Executive Director Message

Margaret M.L. Byrnes

The information contained in this article is not intended as legal advice and may no longer be accurate due to changes in the law. Consult NHMA's legal services or your municipal attorney.

Last November, NHMA put on its first ever virtual Annual Conference, which was a great success. Although we had hoped 2021 would allow us to return to our normal two day, in person conference, we determined that the safest decision was to hold a hybrid event—with something for everyone! The first day, Wednesday, November 17, will take place at the Doubletree in Manchester, for all of you who are ready to network and connect again in person. The core educational sessions on Wednesday will also be live streamed, so attendees who prefer to attend virtually can do so. Thursday and Friday will be entirely virtual, with numerous presenters sharing their time and expertise to educate local officials on everything from The Right-to-Know Law to ARPA funds and cybersecurity. It is almost inconceivable to think that it will have been two years since we were all able to meet in person at the Annual Conference, and NHMA staff are really looking forward to seeing our members there, whether in person or through the computer screen! We’re so grateful that technology—although it’s not without its challenges—allows us to stay connected and to continue to serve our mission of advocating for and supporting local government.

This year’s keynote presenter theme is Progress through Partnership. The theme was particularly important to us this year. As we looked back on all the challenges that have been presented to us and to our members since March 2020, we reflected that the most successful outcomes were achieved when we were forming partnerships and collaborations—working together rather than working against each other. We were grateful for collaborations with other organizations and individuals, as well as with partners at the State.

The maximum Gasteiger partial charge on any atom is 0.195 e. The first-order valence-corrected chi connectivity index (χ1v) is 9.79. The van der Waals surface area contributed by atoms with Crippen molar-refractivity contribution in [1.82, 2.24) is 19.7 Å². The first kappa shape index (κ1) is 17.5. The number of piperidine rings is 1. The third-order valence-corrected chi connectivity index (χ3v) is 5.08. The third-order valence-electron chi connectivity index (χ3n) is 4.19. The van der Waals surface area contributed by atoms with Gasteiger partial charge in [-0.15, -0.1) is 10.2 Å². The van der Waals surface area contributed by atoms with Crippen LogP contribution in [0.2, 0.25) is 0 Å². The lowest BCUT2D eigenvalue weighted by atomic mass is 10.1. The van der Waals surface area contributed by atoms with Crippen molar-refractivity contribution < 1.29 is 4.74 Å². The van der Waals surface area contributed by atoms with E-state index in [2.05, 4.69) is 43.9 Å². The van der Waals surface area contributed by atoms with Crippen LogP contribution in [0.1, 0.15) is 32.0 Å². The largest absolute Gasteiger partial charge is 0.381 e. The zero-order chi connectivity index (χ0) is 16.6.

Lately, partnership might feel a little impossible—like something from a time gone by. Friction and divisiveness seem to permeate all aspects of life, and we know the weight it’s placing on our local officials trying to do their job, while respecting all perspectives and accounting for the safety of their residents.

Despite some of the challenges of the current times, NHMA will not lose sight of its purpose. We were formed by local officials in 1941 with a singular goal: to serve as a unified voice for cities and towns in New Hampshire. No matter our differences of opinion, we know we are stronger together, especially when advocating for local government. This is particularly important to keep in mind as we gear up for another legislative session: While it may feel as if the legislative session just ended, over 800 LSRs (“legislative service requests,” most of which will become bills for the 2022 legislative session) have been filed so far—and those are just House bill requests. If you followed our reporting in the Legislative Bulletin this past year, you know that there was a disturbing trend of anti-local government sentiment, reflected in a mixture of mandates, downshifting, and threats to local control.

But you also know that, in the end, the advocacy from local government officials across the state made the difference, and that the session ultimately included some great wins—as well as many important defeats. NHMA members will once again be called on in 2022 to speak up and explain why local government is so important and why partnerships and collaboration, not mandates, are the key to success.

Margaret Byrnes

Margaret serves as Executive Director and oversees all activities of the New Hampshire Municipal Association.

Article Topics: